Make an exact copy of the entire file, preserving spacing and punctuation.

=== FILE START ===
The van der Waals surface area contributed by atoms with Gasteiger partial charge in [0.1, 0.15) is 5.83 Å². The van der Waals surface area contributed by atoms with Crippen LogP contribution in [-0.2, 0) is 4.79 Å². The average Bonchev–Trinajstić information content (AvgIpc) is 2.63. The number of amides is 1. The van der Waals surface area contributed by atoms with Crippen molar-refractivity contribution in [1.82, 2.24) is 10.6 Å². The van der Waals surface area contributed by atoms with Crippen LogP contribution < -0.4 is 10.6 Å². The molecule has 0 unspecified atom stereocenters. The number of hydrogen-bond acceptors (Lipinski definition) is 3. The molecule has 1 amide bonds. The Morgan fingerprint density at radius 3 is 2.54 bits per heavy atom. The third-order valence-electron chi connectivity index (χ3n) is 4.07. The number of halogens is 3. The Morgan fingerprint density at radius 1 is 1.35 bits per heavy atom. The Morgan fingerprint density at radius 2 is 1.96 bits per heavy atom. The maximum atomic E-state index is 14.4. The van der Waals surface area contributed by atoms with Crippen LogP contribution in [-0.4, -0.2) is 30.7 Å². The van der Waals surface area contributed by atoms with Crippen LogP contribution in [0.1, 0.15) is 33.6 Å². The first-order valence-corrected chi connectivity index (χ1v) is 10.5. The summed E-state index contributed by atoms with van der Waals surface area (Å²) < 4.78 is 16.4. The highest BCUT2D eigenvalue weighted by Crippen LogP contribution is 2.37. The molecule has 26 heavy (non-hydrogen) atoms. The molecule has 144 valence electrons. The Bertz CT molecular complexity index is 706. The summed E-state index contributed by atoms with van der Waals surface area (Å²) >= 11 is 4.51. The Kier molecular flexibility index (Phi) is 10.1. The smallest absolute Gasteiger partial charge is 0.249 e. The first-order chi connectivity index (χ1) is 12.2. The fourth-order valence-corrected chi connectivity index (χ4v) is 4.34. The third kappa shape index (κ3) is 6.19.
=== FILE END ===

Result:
The van der Waals surface area contributed by atoms with Gasteiger partial charge in [0.1, 0.15) is 5.83 Å². The van der Waals surface area contributed by atoms with Crippen LogP contribution in [-0.2, 0) is 4.79 Å². The average Bonchev–Trinajstić information content (AvgIpc) is 2.63. The number of amides is 1. The van der Waals surface area contributed by atoms with Crippen molar-refractivity contribution in [1.82, 2.24) is 10.6 Å². The van der Waals surface area contributed by atoms with Crippen LogP contribution < -0.4 is 10.6 Å². The molecule has 0 unspecified atom stereocenters. The number of hydrogen-bond acceptors (Lipinski definition) is 3. The molecule has 1 amide bonds. The Morgan fingerprint density at radius 3 is 2.54 bits per heavy atom. The third-order valence-electron chi connectivity index (χ3n) is 4.07. The number of halogens is 3. The Morgan fingerprint density at radius 1 is 1.35 bits per heavy atom. The Morgan fingerprint density at radius 2 is 1.96 bits per heavy atom. The maximum atomic E-state index is 14.4. The van der Waals surface area contributed by atoms with Crippen LogP contribution in [-0.4, -0.2) is 30.7 Å². The van der Waals surface area contributed by atoms with Crippen LogP contribution in [0.1, 0.15) is 33.6 Å². The first-order valence-corrected chi connectivity index (χ1v) is 10.5. The summed E-state index contributed by atoms with van der Waals surface area (Å²) < 4.78 is 16.4. The highest BCUT2D eigenvalue weighted by Crippen LogP contribution is 2.37. The molecule has 26 heavy (non-hydrogen) atoms. The molecule has 144 valence electrons. The Bertz CT molecular complexity index is 706. The summed E-state index contributed by atoms with van der Waals surface area (Å²) >= 11 is 4.51. The Kier molecular flexibility index (Phi) is 10.1. The smallest absolute Gasteiger partial charge is 0.249 e. The first-order chi connectivity index (χ1) is 12.2. The fourth-order valence-corrected chi connectivity index (χ4v) is 4.34. The third kappa shape index (κ3) is 6.19.